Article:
Offshore wind harnesses the power of wind to generate clean, renewable electricity. Wind power is generated by converting kinetic wind energy into mechanical energy, and then electric energy. Blowing wind turns turbine blades connected to a rotor, and the rotor then rotates drivetrains or gearboxes to generate electricity. From there, the generated electricity travels by cables to offshore and onshore substations, which connect to the electricity grid where it is delivered to homes and businesses.
Parts of an Offshore Wind Power Generation System
- Wind Tower Generator Foundations & Substructions: These are the structures that support the offshore wind turbines. The support structure can either be fixed to the ocean floor or utilize floating turbine technology that moors the floating foundation in place. The structures are manufactured from steel or concrete.
- Inter-Array Cables: These cables deliver power from each turbine to a centralized offshore substation or multiple substations.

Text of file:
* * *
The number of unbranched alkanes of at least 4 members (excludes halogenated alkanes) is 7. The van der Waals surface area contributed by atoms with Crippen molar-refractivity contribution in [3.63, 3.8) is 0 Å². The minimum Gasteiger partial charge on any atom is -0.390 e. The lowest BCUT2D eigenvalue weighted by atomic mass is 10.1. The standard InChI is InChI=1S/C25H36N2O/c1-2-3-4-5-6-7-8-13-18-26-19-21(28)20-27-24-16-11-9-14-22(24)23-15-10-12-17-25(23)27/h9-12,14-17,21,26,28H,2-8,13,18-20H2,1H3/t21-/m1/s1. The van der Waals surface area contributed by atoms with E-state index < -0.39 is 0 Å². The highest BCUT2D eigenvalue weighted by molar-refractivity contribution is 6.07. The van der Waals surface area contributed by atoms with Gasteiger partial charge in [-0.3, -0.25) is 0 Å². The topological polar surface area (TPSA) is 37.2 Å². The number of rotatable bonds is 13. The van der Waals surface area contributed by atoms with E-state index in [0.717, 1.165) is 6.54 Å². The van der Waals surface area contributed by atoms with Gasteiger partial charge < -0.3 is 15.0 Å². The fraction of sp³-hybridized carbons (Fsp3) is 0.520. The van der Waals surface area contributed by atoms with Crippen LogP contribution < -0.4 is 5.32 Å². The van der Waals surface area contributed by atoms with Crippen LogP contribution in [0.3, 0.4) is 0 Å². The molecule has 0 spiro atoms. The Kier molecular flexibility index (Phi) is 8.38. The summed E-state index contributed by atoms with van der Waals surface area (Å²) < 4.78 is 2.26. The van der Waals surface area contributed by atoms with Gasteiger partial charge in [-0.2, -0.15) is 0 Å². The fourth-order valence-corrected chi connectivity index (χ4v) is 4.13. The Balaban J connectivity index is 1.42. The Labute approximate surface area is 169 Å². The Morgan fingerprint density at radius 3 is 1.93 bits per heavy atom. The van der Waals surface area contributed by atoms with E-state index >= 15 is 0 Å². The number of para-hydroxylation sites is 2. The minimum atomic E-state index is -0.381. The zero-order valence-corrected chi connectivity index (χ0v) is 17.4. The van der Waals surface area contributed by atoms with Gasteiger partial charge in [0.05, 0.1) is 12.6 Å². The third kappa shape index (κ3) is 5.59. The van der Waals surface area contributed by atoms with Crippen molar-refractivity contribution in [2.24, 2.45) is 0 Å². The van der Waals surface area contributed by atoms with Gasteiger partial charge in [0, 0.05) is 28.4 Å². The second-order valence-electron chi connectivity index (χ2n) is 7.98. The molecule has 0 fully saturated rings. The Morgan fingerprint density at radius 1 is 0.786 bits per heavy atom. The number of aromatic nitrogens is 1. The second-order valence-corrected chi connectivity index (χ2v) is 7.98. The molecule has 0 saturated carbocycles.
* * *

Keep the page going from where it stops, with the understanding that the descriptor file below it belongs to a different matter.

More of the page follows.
- Wind Turbine Generator: The wind turbine generator consists of a rotor (blades & hub), a nacelle (which houses the components generating electricity), a tower, and a transition piece that connects the tower to the foundation. Towers and transition pieces are made from steel and concrete, and blades are constructed out of composite materials.
- Offshore Substation Platform or Structure: The offshore substation collects the power from the wind project and prepares it to be sent to an onshore substation.
- Export Cable: Power from the wind project is exported from the offshore substation to an onshore substation via one, or more, export cables.
- Onshore Substation: Export cables deliver power to an onshore substation that connects and synchronizes it to the grid.
Want to learn more? Visit the federal government’s Office Energy Efficiency & Renewable Energy (source).